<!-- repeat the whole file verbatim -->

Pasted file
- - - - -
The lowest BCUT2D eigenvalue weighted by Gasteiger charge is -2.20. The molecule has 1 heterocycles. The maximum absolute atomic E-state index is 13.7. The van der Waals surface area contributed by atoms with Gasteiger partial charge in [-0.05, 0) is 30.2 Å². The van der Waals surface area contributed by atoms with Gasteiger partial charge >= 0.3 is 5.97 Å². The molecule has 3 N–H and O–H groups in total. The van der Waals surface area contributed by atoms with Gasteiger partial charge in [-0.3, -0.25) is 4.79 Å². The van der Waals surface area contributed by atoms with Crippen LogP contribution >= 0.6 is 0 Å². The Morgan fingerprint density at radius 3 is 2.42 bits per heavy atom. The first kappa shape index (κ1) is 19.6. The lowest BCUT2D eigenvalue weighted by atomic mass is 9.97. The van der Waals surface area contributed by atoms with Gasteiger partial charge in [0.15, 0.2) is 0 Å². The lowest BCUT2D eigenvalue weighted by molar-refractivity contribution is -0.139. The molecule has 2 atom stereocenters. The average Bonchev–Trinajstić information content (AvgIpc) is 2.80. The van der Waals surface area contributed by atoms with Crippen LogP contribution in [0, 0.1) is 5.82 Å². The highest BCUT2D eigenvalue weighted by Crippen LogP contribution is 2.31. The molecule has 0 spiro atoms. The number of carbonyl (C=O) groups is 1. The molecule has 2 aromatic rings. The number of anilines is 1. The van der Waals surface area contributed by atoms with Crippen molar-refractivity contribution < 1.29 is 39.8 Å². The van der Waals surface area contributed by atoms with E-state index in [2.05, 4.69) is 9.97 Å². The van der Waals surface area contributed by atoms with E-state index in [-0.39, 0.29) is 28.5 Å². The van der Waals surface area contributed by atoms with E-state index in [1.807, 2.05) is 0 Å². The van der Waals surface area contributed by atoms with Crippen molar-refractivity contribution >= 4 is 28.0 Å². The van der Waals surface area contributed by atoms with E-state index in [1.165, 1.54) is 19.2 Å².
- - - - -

The lowest BCUT2D eigenvalue weighted by Gasteiger charge is -2.20. The molecule has 1 heterocycles. The maximum absolute atomic E-state index is 13.7. The van der Waals surface area contributed by atoms with Gasteiger partial charge in [-0.05, 0) is 30.2 Å². The van der Waals surface area contributed by atoms with Gasteiger partial charge >= 0.3 is 5.97 Å². The molecule has 3 N–H and O–H groups in total. The van der Waals surface area contributed by atoms with Gasteiger partial charge in [-0.3, -0.25) is 4.79 Å². The van der Waals surface area contributed by atoms with Crippen LogP contribution >= 0.6 is 0 Å². The Morgan fingerprint density at radius 3 is 2.42 bits per heavy atom. The first kappa shape index (κ1) is 19.6. The lowest BCUT2D eigenvalue weighted by atomic mass is 9.97. The van der Waals surface area contributed by atoms with Gasteiger partial charge in [0.15, 0.2) is 0 Å². The lowest BCUT2D eigenvalue weighted by molar-refractivity contribution is -0.139. The molecule has 2 atom stereocenters. The average Bonchev–Trinajstić information content (AvgIpc) is 2.80. The van der Waals surface area contributed by atoms with Crippen LogP contribution in [0, 0.1) is 5.82 Å². The highest BCUT2D eigenvalue weighted by Crippen LogP contribution is 2.31. The molecule has 0 spiro atoms. The number of carbonyl (C=O) groups is 1. The molecule has 2 aromatic rings. The number of anilines is 1. The van der Waals surface area contributed by atoms with Crippen molar-refractivity contribution < 1.29 is 39.8 Å². The van der Waals surface area contributed by atoms with E-state index in [2.05, 4.69) is 9.97 Å². The van der Waals surface area contributed by atoms with E-state index in [-0.39, 0.29) is 28.5 Å². The van der Waals surface area contributed by atoms with E-state index in [1.807, 2.05) is 0 Å². The van der Waals surface area contributed by atoms with Crippen molar-refractivity contribution >= 4 is 28.0 Å². The van der Waals surface area contributed by atoms with E-state index in [1.165, 1.54) is 19.2 Å².